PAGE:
'Kirobo' Talking Robot Astronaut Makes Historic Trip To International Space Station, Aids Human Astronaut Kochi Wakata [VIDEO]
Kirobo the talking robot is the world's first of its kind, and he's now also the world's smallest astronaut. The 13-inch-tall android, who wears red boots and what looks like a black-and-white space suit, has facial recognition technology and can speak Japanese. Over the weekend, Kirobo the talking robot was launched into space and is headed for the International Space Station, or ISS.
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Kirobo the talking robot launched Saturday from the island of Tanegashima, the easternmost and second largest of the Osumi Islands in Japan. The unmanned rocket he was on carried food, water, clothing and other supplies for the crew members permanently based at the ISS.
Kirobo the talking robot weighs just 2.2 pounds and has a wide range of motion. BBC reports the android was designed after the legendary animation character Astro Boy. He is expected to reach the ISS by Friday.
ENCA reports that at a recent demonstration, Kirobo said it "hoped to create a future where humans and robots live together and get along."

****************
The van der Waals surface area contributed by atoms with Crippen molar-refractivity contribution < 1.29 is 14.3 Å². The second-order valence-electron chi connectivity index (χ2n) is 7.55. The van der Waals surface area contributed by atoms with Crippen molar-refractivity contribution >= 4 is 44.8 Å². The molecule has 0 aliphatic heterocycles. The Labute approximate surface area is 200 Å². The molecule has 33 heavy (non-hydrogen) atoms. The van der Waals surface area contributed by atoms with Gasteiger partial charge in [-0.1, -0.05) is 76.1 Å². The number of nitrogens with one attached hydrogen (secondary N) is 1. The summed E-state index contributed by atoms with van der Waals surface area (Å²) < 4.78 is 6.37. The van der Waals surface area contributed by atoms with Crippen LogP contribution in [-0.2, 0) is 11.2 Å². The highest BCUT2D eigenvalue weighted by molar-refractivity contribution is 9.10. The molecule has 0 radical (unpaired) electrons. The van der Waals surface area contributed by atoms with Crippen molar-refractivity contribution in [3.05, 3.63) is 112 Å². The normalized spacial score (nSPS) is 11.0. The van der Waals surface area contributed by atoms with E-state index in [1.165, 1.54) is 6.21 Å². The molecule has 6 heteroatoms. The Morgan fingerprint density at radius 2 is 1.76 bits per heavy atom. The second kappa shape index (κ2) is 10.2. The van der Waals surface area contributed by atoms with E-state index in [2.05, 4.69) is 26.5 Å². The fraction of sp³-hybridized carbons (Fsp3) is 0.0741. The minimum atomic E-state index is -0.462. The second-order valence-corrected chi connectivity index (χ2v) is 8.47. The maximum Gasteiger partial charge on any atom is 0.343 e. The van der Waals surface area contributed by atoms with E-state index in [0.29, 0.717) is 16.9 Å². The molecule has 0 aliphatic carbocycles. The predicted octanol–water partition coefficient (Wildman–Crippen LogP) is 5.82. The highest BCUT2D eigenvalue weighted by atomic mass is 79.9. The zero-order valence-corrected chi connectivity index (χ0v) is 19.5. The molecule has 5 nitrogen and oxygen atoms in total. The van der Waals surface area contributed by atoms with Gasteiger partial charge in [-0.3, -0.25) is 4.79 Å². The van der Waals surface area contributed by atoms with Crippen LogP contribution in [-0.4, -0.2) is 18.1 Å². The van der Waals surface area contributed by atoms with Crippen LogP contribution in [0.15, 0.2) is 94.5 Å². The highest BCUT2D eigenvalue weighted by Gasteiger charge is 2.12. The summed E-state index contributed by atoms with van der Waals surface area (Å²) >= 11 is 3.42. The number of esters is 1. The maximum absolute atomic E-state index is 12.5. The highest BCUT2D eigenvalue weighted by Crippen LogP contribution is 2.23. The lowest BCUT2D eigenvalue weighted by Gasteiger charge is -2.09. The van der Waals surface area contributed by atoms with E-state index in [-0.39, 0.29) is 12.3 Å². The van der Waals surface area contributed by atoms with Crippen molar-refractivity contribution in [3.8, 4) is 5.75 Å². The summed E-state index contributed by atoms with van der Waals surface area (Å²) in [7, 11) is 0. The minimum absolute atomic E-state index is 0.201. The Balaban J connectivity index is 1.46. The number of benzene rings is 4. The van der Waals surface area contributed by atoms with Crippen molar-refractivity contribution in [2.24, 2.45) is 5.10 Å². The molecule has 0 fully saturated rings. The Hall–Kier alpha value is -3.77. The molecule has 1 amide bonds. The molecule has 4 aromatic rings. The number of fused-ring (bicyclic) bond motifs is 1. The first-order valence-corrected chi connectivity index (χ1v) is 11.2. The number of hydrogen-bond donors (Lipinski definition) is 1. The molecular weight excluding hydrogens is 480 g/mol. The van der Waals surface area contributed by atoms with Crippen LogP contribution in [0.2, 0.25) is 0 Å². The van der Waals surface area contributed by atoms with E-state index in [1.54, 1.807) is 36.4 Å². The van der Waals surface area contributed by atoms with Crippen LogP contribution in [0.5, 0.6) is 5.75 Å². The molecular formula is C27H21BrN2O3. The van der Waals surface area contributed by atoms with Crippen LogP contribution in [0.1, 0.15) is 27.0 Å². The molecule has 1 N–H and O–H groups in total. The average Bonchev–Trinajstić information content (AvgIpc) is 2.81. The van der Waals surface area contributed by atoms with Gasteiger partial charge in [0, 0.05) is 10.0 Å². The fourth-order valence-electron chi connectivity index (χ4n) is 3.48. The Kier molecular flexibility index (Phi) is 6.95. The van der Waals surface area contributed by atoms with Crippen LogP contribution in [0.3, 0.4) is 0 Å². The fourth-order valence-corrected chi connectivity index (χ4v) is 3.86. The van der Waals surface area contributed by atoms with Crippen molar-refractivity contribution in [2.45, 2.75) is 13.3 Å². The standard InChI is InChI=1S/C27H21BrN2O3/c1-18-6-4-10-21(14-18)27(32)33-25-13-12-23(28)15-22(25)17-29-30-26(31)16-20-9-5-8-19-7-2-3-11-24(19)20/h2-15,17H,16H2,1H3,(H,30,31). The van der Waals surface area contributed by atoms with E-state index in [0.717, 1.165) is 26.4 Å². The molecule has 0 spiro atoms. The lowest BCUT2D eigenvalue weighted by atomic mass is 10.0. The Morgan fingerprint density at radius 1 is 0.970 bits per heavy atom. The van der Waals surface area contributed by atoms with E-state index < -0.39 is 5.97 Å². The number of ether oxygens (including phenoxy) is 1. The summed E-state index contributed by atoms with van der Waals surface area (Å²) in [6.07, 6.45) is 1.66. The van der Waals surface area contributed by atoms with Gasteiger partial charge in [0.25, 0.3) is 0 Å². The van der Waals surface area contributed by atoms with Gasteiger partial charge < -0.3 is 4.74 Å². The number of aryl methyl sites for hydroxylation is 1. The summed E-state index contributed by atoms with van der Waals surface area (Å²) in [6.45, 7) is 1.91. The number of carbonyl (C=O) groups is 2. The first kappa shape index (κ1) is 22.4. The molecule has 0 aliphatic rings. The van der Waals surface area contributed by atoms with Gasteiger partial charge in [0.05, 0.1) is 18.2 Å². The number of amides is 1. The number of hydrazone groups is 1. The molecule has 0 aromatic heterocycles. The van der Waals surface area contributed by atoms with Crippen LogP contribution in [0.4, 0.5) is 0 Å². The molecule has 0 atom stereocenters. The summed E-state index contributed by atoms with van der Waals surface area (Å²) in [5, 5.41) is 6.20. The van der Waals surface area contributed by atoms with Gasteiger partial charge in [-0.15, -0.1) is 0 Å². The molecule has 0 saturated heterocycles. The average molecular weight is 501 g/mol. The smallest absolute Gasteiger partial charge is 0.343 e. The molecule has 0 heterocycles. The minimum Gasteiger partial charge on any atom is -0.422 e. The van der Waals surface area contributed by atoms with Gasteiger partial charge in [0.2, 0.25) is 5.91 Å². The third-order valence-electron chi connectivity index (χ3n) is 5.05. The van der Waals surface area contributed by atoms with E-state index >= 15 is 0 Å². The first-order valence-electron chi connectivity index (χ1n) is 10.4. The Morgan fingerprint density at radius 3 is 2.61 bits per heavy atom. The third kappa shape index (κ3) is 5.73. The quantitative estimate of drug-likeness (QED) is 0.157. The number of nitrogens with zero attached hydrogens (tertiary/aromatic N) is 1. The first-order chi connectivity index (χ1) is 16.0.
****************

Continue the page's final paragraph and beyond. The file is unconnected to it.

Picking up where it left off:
Kirobo is a hybrid word combining "hope" and "robot." When Astronaut Kochi Wakata reaches the ISS in November, where he'll be taking over as commander of the ISS, Kirobo will be there to keep records of their conversations and to help Wakata and ground control communicate.
"Kirobo will remember Mr Wakata's face so it can recognize him when they reunite up in space," Tomotaka Takahashi, the robot's developer, said.
IScience Times reported earlier that Kirobo the talking robot was developed as a joint project between the University of Tokyo, Toyota and the company Robo Garage. In addition to being an aid for communication, Kirobo is also a kind of experiment in how humans interact with robots, and will help scientists determine whether robots can be used to keep lonely and isolated people here on Earth company.
"Japanese people are more comfortable with the idea of living and communicating with robots, because that's a popular scene in [Japanese comics]," Takahashi said at a press conference earlier this year. "In about 15 years, we want to see a society where everyone is living with a personal robot."
Here's video of Kirobo, uploaded to YouTube:
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